The Secret CFO

The Secret CFO



The hardest thing about my first big CFO role was learning to manage the Board of Directors I worked it out … EVENTUALLY. Here are the 5 things I wished I known from the start 🧵

First a recap on how Boards work in large companies. The day to day operations are run by ‘Management’ led by the CEO. Some of the most senior members of management sit on the Board; i.e. one or more of CEO, CFO, COO, etc… Also referred to as ‘Inside Directors’.

Boards of large companies also have ‘Outside Directors’. Also known as Independent Directors, or Non-Executives. They are normally people who have been C-Suite in a similar company elsewhere. They can be useful. They can also be a never ending ass pain…

They work 10-20 days each year, and are there to make sure the management are doing their job. The mix of inside / outside directors depends on the business. In a public company, there will be more outside directors than inside directors. This is important ...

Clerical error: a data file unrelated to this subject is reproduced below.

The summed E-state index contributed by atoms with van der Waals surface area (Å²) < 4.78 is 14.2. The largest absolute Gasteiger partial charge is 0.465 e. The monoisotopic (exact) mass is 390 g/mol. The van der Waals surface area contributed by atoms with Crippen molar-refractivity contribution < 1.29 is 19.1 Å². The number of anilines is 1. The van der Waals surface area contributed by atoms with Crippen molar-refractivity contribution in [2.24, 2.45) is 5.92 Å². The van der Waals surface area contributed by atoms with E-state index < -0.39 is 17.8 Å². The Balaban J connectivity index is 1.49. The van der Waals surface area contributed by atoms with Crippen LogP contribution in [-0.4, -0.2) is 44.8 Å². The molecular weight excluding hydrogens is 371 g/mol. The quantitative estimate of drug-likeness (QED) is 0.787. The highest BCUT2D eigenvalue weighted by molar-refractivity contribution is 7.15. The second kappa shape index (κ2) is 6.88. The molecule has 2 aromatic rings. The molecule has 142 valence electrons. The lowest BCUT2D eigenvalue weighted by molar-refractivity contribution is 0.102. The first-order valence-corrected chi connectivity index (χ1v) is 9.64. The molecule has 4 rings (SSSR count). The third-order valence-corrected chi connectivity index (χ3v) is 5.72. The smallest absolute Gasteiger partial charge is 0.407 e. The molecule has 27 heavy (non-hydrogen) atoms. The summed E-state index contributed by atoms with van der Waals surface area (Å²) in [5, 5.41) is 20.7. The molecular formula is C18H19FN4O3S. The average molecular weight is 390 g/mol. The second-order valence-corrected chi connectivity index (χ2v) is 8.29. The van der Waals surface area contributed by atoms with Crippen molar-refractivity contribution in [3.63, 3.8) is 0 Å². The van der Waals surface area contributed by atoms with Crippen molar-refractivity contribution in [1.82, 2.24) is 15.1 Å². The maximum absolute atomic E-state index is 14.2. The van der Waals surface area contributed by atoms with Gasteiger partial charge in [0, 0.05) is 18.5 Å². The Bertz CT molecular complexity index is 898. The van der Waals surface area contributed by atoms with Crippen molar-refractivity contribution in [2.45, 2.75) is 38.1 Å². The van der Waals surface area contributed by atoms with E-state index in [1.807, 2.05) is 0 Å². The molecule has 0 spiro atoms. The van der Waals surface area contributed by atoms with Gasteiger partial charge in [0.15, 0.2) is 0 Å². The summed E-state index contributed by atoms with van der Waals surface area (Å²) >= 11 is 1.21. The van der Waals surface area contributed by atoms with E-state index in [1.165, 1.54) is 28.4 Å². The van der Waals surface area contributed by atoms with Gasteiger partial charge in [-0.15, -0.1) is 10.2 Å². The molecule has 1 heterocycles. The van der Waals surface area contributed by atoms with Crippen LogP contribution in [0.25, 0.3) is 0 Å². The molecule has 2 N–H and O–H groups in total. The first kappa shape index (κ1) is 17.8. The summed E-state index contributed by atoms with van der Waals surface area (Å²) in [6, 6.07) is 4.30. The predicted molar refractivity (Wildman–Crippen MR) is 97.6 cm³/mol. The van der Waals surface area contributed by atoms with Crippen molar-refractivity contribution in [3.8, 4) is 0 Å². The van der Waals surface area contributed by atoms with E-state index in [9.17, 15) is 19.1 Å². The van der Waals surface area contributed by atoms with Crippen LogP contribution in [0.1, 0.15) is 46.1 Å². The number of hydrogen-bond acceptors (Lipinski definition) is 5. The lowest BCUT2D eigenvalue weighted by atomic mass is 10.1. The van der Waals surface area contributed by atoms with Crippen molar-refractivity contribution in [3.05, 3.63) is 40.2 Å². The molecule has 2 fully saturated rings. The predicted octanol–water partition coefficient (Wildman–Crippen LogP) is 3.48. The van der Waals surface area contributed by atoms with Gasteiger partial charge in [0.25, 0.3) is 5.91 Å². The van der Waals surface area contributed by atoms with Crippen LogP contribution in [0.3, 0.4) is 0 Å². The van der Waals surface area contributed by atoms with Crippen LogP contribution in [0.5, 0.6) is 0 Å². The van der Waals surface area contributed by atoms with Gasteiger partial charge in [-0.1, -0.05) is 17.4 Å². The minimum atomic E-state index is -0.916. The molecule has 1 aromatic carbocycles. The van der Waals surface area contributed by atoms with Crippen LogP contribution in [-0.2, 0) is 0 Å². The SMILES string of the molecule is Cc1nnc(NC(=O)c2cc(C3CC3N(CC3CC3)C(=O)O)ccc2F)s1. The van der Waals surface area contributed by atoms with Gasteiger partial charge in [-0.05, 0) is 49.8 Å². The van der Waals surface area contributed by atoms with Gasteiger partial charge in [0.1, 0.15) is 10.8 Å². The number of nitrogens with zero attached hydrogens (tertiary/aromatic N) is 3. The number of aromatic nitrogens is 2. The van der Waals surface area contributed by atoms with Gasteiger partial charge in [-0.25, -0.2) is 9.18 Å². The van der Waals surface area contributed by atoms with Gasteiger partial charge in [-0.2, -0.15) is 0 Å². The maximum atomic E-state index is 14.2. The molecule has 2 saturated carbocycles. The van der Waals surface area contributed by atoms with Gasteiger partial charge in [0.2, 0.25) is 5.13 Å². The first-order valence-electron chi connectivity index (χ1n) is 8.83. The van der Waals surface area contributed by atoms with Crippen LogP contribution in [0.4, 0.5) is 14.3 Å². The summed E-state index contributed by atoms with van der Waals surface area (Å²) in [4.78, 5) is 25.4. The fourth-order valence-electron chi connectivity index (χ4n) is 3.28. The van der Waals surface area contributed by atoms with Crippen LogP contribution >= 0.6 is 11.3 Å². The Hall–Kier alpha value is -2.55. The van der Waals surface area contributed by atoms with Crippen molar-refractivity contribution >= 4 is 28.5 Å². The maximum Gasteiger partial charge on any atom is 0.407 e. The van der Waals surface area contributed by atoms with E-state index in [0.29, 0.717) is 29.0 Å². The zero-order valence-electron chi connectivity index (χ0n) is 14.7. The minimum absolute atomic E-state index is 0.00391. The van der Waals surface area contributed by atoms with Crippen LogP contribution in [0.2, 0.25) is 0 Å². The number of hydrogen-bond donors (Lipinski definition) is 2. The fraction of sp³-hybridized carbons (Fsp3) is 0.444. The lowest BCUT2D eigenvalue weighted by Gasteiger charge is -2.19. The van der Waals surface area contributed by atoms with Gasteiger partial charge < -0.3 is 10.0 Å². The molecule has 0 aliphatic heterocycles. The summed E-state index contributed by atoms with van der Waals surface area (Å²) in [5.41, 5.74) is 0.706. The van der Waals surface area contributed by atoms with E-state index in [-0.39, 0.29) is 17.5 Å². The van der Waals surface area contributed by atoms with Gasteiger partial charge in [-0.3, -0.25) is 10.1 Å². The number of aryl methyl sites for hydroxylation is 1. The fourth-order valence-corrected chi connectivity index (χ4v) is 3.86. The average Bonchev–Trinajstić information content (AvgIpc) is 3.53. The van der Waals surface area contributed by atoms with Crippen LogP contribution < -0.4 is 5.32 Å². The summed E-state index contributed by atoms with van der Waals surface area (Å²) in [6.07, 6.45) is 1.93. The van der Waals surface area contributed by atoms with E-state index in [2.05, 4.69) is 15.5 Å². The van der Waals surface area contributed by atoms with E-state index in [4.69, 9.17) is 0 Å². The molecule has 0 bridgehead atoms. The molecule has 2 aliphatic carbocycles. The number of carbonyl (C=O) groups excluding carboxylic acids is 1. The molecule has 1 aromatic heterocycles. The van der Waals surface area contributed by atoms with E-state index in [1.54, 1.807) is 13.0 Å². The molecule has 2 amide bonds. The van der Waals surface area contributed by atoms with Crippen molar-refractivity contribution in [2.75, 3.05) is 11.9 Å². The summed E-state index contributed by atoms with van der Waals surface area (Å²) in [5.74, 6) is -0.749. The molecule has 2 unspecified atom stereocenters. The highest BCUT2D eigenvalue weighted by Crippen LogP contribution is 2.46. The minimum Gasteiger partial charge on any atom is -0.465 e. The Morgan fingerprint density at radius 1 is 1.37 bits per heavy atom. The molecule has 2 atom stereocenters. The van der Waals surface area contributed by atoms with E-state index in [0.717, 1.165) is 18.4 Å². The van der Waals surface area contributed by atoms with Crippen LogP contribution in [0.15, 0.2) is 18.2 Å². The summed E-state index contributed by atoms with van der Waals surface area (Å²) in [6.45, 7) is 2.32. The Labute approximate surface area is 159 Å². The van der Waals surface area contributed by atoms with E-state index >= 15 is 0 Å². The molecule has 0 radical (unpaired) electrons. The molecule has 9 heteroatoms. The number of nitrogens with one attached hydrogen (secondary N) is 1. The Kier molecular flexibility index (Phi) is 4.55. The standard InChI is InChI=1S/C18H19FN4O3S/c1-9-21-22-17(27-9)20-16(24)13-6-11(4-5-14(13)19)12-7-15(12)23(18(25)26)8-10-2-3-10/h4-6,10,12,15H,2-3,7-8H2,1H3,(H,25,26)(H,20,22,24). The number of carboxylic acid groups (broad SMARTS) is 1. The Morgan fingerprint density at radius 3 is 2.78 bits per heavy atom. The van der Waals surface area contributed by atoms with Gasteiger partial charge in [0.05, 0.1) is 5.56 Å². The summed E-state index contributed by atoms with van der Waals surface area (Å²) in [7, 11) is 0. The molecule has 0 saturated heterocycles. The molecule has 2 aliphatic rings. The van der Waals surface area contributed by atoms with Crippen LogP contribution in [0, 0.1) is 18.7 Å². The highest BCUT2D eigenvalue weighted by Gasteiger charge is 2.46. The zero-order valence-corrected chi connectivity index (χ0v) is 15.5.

... because it gives the outside directors a majority vote over management. In other words they can cock block a proposal from management. This is a key protection for public company investors, and helps stop management going rogue. Having good outside directors is crucial

The Chair leads the Board. The big dog. They are normally a titan of industry, capable of coordinating the egos of the board room, and giving the CEO a slap when necessary. They tend to work 2-3 days per week, and are responsible for setting the board agenda. More later...

The Board are responsible for setting what does and does not need approval by the Board. (By vote if necessary). It's then up to the CEO and CFO to enforce that mandate in the business. Don't f*ck it up, they don't like management operating beyond its mandate.

So how does a CFO survive a Board Room like this? It’s not easy, and I definitely underestimated how hard it would be. Especially at first, as I was the youngest in the room by a long way. But, it would have been a sh*t ton easier if I had have known these five things: